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Posts Tagged ‘linkedin’

I wonder if I can break from the flow in this blog to posit a response on the CNN article

When any argument used results in the personification of the brain as an entity that ‘does’ things, the value of your verbal behavior to others gets minimalized. Brains are cellular matter that behave according to cellular chemistry and physics without any agency toward purpose, function, or order.”

Please don’t follow the crowd and use words as if they don’t matter. Furthermore, avoid the crowd’s focus on monocausality, absolutes and Newtonian cause and effect chain-link logic. You are involved with an organ that has roughly 100 billion neural cells with 10 million attachments to each one. Noodle that if you will! The number of permutations for what is going on in the brain as a billion fibers fire in and out of synchrony with other patterns is difficult to deal with. Using simplistic metaphors is what the crowd does. Metaphors may sound succinct but they reduce the reader’s ability to grasp the enormity of the problems involved in every aspect. Behavior::neural activity::genetics::the environment and their reciprocities are complex. The subject matter has a “wow” factor but it also has a history littered with charlatans, elixir salesman and worse. Don’t follow the crowd but instead, select the empirical path rather than the path of myth, magic and dualism.

No, these observations reported by CNN don’t abstract well.  They don’t do much but imply that a correlation is as good as a ‘cause.’ Pity. Correlations are the basis of fMRIs.

The brain doesn’t show that people fear being different. The brain shows patterns of firings that people with letters and research project numbers after their name interpret one way or another. You still have to listen and read and evaluate what they say, write and interpret.

  • How did the brain come to fire the way it did (in that area, at that amplitude, and pattern)?
  • What impact did neural plasticity have on the firings?
  • What do the fMRI readings represent?
  • Is the same firing pattern seen in Budapest or Pogo to that stimuli?
  • Is it true of Paraná tribe members and Malaysian sea nomads?

We are like others in groups or organizations because we are both reinforced and punished over time for our behavior in relation to their behavior. We recognize similarities (selectively) and as long as they don’t conflict with our other (selected) valued belief systems, we “relate” to that group. We diverge from social group convention for the same reasons. What is constant are the changes in the flow of what we value or what we relate to in those and other groups we attend to…which is also conditioned.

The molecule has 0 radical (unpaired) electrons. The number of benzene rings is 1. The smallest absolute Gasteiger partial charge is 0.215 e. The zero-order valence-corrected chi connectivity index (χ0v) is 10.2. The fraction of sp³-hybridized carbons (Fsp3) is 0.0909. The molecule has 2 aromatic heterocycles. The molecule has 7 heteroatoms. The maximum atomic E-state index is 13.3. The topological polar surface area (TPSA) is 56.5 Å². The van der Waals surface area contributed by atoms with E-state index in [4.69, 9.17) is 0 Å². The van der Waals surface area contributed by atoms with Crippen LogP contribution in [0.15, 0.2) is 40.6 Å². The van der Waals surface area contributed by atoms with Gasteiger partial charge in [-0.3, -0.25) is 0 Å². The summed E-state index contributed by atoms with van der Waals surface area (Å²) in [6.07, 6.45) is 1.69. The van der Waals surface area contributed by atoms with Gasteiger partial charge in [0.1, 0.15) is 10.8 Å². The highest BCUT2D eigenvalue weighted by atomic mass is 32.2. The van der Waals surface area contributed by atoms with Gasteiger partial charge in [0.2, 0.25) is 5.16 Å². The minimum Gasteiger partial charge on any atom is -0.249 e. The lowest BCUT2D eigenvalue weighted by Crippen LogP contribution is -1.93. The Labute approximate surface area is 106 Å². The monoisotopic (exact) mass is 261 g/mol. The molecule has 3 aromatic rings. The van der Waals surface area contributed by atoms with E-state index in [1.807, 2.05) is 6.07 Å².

To show the degree that things are controlled by consequences, invite a Shiite to speak at your church mission group or invite a goyim to participate in the next Hasidic  law review. Watch the group behavior.  Of course these are extremes to show an effect.  But there are subtle abstractions as well… Bring your close friends, the ones who love you for who you are… to a Monster Truck Rally.   Social contingencies are powerful!  

That is one way to explain why some people are Green Bay Packer fans and some are Oakland Raider fans. Each sees things they value in their group and don’t value in the other’s group. Those ‘things’ are also conditioned by the contingencies the different fans were exposed to in the past.

How else does one explain being a Raider fan?

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LinkedIn has been a long time darling in blog discussions, VC conversations and strategery sessions.

Techcrunch brings us news of their latest shuffling of the exec deck.

It’s one of these media ventures that seems like such a great idea but really isn’t.  It has no growth potential left and is a media product that grabs user bases that really aren’t worth that much to advertisers or big exec firms – for example… the unemployed middle-aged, middle management white guys.

Now, don’t get me wrong.  I like LinkedIn as a place to hosted my resume and occassionally link to people.  Unfortunately, I think that’s just about what everyone uses it for, excluding marketers and recruiters.

This isn’t so unusual.  Almost all other online job boards, professional networking and recruitment sites go the same way.

Site gets announced

Some people join

It catches fire and everyone puts their data in

The recruiters swarm

People get annoyed, bored, or don’t land that dream job and most accounts/profiles age

Network/Site starts blasting out emails and alerts about people looking for you, jobs waiting for you

That powers the site for years

Revenue grows slightly but never breaks out

Next site crops up and chips away at existing sites margins

LinkedIn’s traffic has fallen off.  It basically has found the 16 million people looking for jobs it can offer them.

People not in the market don’t update their profiles.  The folks most likely to power big network connection growth, don’t need a networking site. Folks who want a bitching resume just go off and build one at their domain or facebook page.

Put all of this together and LinkedIn is another Monster.com.  It’s big, has users, might add a bell or whistle but has no place to go.   It’s fate is set and completely determined but what it actually is – a job board.  It’s only hope to grow is to somehow magically get people more jobs than any of the other methods. It won’t die as people always need networking and jobs.

I predict some old skool news media company will buy it one day and squeeze it for revenue.  It’s a safe haven for the weary Internet exec.

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